Although heart failure is a relatively common complication in older women undergoing treatment for breast cancer, adjuvant trastuzumab (Herceptin) therapy appears to raise the risk to an even greater degree.

“We observed an even higher risk of heart failure or cardiomyopathy after trastuzumab therapy than those in past clinical trials,” noted Jersey Chen, MD, MPH, lead author of the study demonstrating this outcome, in a statement from Yale University in New Haven, Connecticut. Chen is assistant professor of cardiology at Yale University School of Medicine and a member of the Yale Cancer Outcomes, Public Policy, and Effectiveness Research Center (COPPER).

As Chen and colleagues wrote in Journal of the American College of Cardiology, trastuzumab and other newer biologic therapies for breast cancer have been reported to increase heart failure and cardiomyopathy in clinical trials, particularly when this monoclonal antibody is administered in combination with anthracycline chemotherapy. However, elderly patients have been underrepresented in clinical trials of trastuzumab.

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Chen’s group pointed out that 40.8% of women diagnosed with breast cancer in the United States are age 65 years and older, and risk for cardiovascular events increases with age. Therefore, the researchers contended, gaining a better understanding of the risk of cardiotoxicity associated with trastuzumab and chemotherapy in older adults is crucial.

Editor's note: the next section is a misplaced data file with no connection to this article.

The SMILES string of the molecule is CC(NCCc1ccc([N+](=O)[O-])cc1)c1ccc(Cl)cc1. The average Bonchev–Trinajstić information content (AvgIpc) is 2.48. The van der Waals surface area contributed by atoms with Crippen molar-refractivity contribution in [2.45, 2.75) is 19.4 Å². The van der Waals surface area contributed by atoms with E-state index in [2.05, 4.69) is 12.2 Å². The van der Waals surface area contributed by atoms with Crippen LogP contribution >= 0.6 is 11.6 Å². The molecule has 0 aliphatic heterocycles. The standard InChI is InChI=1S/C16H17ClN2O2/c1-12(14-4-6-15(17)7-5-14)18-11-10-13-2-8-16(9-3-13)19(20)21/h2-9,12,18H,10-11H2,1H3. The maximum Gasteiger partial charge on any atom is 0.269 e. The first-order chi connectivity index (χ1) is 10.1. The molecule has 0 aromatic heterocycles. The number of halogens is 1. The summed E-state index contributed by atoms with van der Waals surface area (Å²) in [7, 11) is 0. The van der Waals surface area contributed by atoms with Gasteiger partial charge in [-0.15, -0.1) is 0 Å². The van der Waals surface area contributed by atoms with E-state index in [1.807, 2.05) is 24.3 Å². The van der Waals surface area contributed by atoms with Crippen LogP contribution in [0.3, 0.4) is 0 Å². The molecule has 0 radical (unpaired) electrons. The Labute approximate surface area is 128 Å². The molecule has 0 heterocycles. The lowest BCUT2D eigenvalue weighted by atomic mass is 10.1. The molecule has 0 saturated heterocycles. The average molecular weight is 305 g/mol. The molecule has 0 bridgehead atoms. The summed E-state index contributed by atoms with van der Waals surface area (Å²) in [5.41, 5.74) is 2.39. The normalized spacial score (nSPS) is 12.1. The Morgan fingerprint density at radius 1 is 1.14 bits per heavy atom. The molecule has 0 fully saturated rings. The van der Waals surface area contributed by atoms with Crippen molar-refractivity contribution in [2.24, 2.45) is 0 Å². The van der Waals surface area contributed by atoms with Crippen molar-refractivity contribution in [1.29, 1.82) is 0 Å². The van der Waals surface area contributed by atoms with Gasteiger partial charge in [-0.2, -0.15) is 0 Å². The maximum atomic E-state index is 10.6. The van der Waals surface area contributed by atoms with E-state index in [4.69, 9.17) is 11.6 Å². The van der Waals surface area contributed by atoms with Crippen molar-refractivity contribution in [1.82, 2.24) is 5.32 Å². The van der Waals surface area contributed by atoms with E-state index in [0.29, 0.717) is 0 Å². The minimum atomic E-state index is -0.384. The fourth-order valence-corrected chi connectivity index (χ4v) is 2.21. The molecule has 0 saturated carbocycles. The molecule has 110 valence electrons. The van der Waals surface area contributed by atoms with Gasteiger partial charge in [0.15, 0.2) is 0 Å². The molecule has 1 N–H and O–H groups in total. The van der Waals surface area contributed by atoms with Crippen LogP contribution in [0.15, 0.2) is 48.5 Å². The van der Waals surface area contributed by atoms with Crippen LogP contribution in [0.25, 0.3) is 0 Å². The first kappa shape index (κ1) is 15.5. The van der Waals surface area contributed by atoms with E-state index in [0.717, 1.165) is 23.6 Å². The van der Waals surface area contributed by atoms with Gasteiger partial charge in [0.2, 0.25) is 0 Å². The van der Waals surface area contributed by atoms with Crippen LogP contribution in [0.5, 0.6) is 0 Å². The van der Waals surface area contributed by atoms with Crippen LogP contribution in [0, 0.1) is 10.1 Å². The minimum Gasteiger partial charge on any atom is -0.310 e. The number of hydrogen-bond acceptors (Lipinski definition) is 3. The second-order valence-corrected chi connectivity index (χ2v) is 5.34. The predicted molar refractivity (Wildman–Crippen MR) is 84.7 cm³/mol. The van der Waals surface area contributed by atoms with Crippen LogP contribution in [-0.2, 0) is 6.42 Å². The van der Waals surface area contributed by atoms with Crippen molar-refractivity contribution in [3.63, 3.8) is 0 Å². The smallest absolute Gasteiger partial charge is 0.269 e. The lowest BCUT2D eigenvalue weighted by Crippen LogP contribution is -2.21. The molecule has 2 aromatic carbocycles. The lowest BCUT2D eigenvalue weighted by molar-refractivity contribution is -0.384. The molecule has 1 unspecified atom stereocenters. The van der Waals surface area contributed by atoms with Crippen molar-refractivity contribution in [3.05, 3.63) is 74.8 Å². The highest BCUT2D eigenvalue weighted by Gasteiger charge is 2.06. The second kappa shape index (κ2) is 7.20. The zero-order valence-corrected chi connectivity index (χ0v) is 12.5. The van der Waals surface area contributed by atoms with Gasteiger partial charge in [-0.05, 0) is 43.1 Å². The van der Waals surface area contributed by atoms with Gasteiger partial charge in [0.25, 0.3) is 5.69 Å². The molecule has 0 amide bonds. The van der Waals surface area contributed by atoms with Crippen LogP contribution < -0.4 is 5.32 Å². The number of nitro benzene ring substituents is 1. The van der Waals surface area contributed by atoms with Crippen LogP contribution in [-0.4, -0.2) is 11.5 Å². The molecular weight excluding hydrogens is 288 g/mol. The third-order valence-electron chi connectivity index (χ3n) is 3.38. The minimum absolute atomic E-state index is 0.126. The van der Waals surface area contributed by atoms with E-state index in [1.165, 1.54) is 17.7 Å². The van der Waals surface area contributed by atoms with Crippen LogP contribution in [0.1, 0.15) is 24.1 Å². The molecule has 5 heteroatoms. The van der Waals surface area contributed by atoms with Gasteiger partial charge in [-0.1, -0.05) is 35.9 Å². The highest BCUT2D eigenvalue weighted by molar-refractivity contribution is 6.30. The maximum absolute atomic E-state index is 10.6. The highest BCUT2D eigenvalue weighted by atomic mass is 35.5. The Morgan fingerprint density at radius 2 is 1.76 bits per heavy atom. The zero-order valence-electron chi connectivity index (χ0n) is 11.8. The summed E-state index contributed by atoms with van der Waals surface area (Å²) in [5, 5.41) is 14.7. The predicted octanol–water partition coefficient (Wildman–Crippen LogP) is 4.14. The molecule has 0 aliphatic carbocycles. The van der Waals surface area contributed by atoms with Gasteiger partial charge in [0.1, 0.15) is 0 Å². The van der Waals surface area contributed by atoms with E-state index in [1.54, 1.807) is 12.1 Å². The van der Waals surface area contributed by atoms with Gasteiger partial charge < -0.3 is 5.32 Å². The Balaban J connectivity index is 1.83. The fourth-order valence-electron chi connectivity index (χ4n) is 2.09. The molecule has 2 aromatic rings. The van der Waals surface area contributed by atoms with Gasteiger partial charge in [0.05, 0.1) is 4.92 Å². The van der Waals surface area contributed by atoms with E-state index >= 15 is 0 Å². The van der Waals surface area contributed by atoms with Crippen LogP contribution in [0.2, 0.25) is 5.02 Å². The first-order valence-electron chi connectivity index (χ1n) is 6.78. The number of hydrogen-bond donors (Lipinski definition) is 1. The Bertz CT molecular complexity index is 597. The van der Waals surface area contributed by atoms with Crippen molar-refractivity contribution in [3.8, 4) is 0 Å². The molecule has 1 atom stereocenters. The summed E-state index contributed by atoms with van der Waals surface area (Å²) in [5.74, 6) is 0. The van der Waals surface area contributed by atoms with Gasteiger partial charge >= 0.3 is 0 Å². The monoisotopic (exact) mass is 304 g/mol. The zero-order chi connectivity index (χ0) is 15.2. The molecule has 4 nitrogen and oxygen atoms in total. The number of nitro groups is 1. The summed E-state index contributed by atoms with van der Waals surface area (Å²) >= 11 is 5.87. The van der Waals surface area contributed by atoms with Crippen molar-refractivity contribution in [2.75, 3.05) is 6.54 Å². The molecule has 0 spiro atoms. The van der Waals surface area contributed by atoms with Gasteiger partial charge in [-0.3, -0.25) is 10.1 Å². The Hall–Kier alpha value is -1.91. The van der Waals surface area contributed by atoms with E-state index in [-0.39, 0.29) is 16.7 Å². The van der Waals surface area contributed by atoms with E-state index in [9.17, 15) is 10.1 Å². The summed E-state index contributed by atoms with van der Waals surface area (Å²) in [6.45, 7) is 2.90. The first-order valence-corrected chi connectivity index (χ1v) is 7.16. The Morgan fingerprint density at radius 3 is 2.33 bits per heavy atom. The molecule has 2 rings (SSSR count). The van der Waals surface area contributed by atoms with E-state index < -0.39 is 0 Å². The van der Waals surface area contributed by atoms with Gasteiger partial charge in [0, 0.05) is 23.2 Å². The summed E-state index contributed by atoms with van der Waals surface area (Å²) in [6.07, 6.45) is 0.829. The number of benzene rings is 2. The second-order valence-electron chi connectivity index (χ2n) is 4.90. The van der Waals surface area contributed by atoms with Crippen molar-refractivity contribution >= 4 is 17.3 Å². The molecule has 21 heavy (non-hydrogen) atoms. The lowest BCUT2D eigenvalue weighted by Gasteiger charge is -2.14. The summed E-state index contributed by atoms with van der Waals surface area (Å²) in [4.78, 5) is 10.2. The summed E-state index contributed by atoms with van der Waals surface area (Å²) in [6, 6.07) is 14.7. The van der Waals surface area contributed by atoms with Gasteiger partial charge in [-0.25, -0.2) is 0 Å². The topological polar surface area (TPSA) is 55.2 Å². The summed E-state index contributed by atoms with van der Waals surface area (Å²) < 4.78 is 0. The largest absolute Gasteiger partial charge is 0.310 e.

The investigators evaluated Surveillance, Epidemiology, and End Results (SEER)–Medicare data from 45,537 women aged 67 to 94 years (mean age 76.2 years) with early-stage breast cancer. They found that the adjusted 3-year incidence rates for heart failure or cardiomyopathy were higher for women receiving trastuzumab (32.1 per 100 patients) and anthracycline plus trastuzumab (41.9 per 100 patients) compared with no adjuvant therapy (18.1 per 100 patients).

Adding trastuzumab to anthracycline therapy added 12.1, 17.9, and 21.7 heart failure or cardiomyopathy events per 100 patients over 1, 2, and 3 years of follow-up, respectively.

“Further study is needed to fully understand the benefits and risks of trastuzumab. . .in the real-world population,” acknowledged Cary P. Gross, MD, senior author of the study and director of the COPPER Center, in the Yale statement.